Eli5: How/ Why does a full bladder wake you up or prevent you from falling asleep?


Eli5: How/ Why does a full bladder wake you up or prevent you from falling asleep?

In: 3

Being we just go as infants- I think it is actually learned behavior based on stimulus response. We don’t like waking up covered in urine and needing to deal with the mess, so that feeling of urgency we get from needing to go becomes associated with not staying asleep.

You should never have a full bladder. A full bladder would mean that it could not contain any more liquid and might burst.

Your body has you empty your bladder before it gets full to prevent any problems with your bladder. So your body chooses “an appropriate” time for you to go to the bathroom. When it feels the time is appropriate, it makes you feel like you have to pee and so you pee.

An appropriate time to go to the bathroom is when you are bored or doing nothing in particular. Like when you are resting. That means there is no danger and you can safely go to the bathroom.

So when you wake up in the middle of the night your body decides it would be a good time to pee and makes you feel like you have to pee.

Socialized/learned behavior: peeing in the bed is inappropriate, and–when you’re old enough to have to fix it yourself–a pain in the ass to deal with. The threat, then, of wetting the bed produces an anxiety response

This is layered on top of the physical discomfort of a full bladder. The discomfort tells you that your bladder is full and gets more uncomfortable the more full it gets. You need to consciously relax in order to open your urinary sphincter (can’t remember formal name) or else you would simply just pee yourself constantly all the time. This discomfort serves to tell your conscious mind that the requirement to pee is increasing. It is only as an emergency response that your body will override this requirement of conscious relaxation and force you to pee. This occurs to prevent bladder rupture, but also happens as a fear response. This discomfort system produces enough consistent discomfort to wake you and it happens long before you are forced to pee yourself because the body is easily disrupted from sleep via consistent discomfort.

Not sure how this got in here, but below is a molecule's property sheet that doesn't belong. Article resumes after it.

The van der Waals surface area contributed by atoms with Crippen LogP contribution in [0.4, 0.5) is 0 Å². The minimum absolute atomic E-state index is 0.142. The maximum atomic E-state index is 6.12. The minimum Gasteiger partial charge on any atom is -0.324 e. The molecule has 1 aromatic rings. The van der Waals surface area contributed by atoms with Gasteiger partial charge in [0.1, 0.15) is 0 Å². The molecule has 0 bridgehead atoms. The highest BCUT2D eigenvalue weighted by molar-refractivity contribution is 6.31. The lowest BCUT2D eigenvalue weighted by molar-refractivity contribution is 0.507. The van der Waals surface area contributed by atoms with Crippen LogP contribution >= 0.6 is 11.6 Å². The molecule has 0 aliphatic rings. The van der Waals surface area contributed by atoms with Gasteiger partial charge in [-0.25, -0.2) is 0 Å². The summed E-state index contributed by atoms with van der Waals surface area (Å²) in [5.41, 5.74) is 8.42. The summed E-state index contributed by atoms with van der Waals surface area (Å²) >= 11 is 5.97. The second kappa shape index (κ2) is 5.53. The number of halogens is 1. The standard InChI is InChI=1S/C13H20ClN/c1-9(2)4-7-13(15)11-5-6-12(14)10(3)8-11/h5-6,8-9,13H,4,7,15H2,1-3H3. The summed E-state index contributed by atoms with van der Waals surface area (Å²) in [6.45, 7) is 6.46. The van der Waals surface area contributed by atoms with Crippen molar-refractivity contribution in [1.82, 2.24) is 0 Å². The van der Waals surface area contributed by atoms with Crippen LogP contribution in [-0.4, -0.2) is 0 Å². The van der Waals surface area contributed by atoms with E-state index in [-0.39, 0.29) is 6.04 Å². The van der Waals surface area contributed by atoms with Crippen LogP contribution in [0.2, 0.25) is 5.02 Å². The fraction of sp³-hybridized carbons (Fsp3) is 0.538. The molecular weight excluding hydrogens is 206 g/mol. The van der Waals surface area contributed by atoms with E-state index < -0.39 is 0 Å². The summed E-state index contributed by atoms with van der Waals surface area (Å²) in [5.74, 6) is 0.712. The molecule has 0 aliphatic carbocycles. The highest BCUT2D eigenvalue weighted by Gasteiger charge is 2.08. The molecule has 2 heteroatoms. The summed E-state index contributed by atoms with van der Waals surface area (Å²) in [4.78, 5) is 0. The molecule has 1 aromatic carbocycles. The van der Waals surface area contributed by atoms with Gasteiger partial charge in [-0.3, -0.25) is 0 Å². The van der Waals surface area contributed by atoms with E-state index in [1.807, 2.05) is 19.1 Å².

The reason the body is easily disrupted from sleep via discomfort is predominantly due to the fact that REM sleep is a “shallow” sleep phase much nearer to Level 1 sleep, versus the deep Level 4 sleep that precedes your transition into REM sleep.

Side note: sleep Level 3 and 4 are so deep that stimuli are not readily registered and are the levels of sleep where you are liable to wet the bed. In fact, one women had her scalp chewed on by a fox for approximately 20 bites before she awoke bleeding and in need of immediate medical care. She had a dream where something was pinching her head (dreams happen during the REM phase) before ultimately waking up from the pain.

Overall, the discomfort caused by needing to pee prevents you from sleep in the same way that being hungry prevents you from sleeping: it produces adrenal activation which inhibits fatigue symptoms caused by the build-up of melatonin in your brain throughout the day.

Wow! That’s a really thorough answer. It makes sense now!